Math 497: Take home quiz, due in class Thursday: find one real solution to x^3+3x^2-3x-11 = 0, using Cardano's method and showing all work. You should be able to find one real root without any use of complex numbers: this problem was deliberately reverse engineered to be doable (though the root you find is not rational). Notice that there are notes for this on my page (and above in this calendar). I will accept this on Thursday from anyone (even if you missed class Tuesday).
Assignment IX due.
Math 497: Here are notes on the cubic equation(Postscript) and the same notes as a PDF file. Thanks to a student who pointed out a typo (an incorrect minus sign).
Math 301: section 4.6 section 4.9]
Math 497: Test II has been delayed 2 weeks
Math 301: section 4.7 [section 5.1]
Math 301: section 4.8[5.1]
Math 301: section 4.9[5.1, 5.2]
Election Day: there are classes -- be sure to vote!
Math 497: Some historical reading for discussion of analytic geometry and the origins of the calculus. This is not all for one day! Kline, Mathematical Thought from Ancient to Modern Times:
pp. 270-274: various topics. Notice extension of binomial theorem to infinite series and the application of binomial coefficients to counting and probability.
pp. 278-282: algebra and geometry. Note discussion of algebra as an extension of logic relating to quantity (according to Descartes: this might be about p. 280, my notes being unclear) and the discussion of the state (rather the absence) of foundations of the subject, p. 282.
pp. 303-324: early coordinate geometry. Note on pp. 305-307, Cartesian mathematical philosophy... On pp. 311-312 comments by Descartes on objections of the Greeks to curves constructed with mechanical devices other than ruler and compass (he still has scruples about non-algebraic curves).
pp. 335-390, creation of calculus. (This is still ahead!)
Math 301: section 5.1
Math 301: Assignment X due.
Math 301: the test 3 review document is on my main page.
Math 301: Assignment XI, due Tuesday, November 9.
Math 497: Here are notes on constructions of number systems in Postscript and PDF. I'm still working on these, but they already contain what is needed for the new take home quiz: express the commutative law of multiplication for positive rationals as a statement about natural numbers only, using the translation described in these notes. The construction notes are now considerably expanded (as of 1:30 pm Friday -- up to just before the constructions of complex numbers).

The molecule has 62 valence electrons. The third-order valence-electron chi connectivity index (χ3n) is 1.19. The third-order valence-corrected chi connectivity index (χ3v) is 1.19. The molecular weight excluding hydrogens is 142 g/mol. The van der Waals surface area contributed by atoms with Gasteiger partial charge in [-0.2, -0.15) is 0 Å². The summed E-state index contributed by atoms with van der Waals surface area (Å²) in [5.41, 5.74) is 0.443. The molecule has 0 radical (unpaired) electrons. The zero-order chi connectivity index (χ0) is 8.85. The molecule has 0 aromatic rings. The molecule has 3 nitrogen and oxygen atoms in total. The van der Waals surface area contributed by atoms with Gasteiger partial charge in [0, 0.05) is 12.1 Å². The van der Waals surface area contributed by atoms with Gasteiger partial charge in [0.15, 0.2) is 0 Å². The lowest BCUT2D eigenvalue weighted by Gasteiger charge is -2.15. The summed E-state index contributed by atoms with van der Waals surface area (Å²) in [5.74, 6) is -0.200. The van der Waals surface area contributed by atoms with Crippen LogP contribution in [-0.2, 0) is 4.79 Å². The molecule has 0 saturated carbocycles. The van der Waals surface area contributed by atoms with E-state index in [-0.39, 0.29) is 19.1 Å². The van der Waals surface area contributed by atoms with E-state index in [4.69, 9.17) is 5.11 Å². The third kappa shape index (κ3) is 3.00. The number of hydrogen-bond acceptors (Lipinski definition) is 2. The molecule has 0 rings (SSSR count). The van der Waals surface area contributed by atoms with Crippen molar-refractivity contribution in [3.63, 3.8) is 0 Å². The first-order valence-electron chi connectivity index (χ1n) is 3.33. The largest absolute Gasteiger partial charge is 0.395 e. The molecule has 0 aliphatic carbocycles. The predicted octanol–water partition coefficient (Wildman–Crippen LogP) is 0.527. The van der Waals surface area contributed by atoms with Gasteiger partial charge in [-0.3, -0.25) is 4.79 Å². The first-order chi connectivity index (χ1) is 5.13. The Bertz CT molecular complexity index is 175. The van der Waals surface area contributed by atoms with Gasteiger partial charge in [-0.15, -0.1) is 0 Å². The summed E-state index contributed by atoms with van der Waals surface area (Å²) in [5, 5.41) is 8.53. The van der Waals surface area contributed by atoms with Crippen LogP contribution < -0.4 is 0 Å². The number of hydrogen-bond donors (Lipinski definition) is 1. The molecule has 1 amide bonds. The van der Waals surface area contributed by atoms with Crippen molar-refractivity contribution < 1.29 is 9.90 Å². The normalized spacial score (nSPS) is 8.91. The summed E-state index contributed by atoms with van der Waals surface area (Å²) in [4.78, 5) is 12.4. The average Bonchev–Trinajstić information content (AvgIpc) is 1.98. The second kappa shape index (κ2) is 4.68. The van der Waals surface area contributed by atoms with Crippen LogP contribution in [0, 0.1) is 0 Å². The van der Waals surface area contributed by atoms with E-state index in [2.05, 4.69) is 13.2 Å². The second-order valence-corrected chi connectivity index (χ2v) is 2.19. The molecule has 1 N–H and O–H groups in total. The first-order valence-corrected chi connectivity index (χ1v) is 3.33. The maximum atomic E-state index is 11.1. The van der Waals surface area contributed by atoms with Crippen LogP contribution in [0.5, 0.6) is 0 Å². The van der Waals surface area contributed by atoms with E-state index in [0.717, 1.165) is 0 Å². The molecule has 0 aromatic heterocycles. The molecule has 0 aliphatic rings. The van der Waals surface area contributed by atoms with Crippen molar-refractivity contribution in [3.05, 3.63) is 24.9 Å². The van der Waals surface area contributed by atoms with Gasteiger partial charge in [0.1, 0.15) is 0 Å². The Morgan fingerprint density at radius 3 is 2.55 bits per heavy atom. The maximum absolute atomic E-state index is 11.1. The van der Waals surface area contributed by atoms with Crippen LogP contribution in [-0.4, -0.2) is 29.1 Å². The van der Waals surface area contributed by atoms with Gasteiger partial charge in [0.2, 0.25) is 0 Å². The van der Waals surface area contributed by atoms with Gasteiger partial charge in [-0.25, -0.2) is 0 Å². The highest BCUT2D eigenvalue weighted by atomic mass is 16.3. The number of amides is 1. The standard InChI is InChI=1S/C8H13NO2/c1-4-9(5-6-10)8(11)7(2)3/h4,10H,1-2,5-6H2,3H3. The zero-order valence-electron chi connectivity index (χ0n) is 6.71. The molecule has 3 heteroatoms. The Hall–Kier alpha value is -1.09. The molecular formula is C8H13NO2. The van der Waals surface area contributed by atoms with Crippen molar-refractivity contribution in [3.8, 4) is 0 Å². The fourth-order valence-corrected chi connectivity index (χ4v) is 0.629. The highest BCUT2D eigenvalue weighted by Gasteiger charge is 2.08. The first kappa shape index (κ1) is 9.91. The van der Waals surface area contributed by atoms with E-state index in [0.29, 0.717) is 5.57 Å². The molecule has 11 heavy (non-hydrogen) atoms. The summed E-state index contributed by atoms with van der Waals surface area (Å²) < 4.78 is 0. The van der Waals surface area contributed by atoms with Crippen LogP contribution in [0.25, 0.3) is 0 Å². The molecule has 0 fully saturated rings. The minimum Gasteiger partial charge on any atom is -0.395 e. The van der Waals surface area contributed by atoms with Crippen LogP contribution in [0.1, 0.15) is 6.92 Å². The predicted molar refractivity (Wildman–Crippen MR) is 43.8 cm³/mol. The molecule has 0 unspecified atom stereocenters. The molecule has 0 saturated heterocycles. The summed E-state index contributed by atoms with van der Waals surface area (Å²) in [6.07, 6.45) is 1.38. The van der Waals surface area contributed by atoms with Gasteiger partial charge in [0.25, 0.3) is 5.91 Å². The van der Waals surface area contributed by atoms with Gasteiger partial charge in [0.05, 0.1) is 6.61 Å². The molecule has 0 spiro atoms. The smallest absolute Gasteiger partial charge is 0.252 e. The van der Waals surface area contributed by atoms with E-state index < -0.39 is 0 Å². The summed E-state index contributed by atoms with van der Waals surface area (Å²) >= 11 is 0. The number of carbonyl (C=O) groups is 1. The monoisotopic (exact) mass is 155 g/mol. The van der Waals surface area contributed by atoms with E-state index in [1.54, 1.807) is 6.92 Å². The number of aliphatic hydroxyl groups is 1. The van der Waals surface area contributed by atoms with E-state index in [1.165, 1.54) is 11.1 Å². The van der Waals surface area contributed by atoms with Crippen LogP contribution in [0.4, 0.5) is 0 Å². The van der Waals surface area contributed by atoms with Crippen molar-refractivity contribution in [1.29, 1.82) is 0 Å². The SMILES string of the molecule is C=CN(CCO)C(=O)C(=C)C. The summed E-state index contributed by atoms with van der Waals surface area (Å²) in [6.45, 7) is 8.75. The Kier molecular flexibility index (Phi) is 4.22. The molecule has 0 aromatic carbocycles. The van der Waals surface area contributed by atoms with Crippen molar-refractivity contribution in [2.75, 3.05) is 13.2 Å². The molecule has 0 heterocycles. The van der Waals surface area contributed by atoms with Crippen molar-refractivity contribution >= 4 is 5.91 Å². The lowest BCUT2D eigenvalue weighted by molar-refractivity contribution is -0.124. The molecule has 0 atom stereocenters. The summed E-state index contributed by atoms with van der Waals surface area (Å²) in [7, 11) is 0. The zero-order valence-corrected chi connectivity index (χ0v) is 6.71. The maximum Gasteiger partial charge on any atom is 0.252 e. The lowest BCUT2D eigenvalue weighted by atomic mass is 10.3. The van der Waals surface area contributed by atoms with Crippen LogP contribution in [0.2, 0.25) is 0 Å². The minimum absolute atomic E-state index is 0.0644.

I am continuing to write more notes! This is taking longer than I expect -- it might be some time Sunday before I have full test study notes, but keep looking...
Math 301: Test III
Math 301: section 5.2[5.5]
Math 301: section 5.3[5.4]
Math 301: Assignment XI due.
Math 301: Assignment XII, due Wednesday, November 17:
The Test II review document is here, in Postscript and PDF. I have trouble viewing the PDF file in my browser, but downloading the file to my computer worked.
Math 301: section 5.4
Armistice Day (there are classes -- but remember 11 AM, November 11, 1918. Those who forget history are condemned to repeat it.)
Math 497: Test II (corrected date)
Math 497: second essay assignment due date delayed
Math 497: ANNOUNCEMENT: I have consulted with almost all members of the class and arrived at the following change in the syllabus. There will be no final exam. In exchange for this, a presentation component is added to paper II: everyone should be prepared to present their second paper to the class for 15-20 min. Grading: 2/3 of grade is for the paper as paper. Of the remainder, most is for the presentation (it should be coherent and you should be ready to take questions) and a little is for attendance at your classmates' presentations. I will schedule your presentation when you come to discuss your topic with me. The final examination period is available for emergency use (no one will be scheduled in the final examination period at the outset, but makeups can happen then). If anyone does end up presenting in the final exam period, I would appreciate the presence of an audience!!! Two presentations per period in the four class periods after Thanksgiving break should give enough time...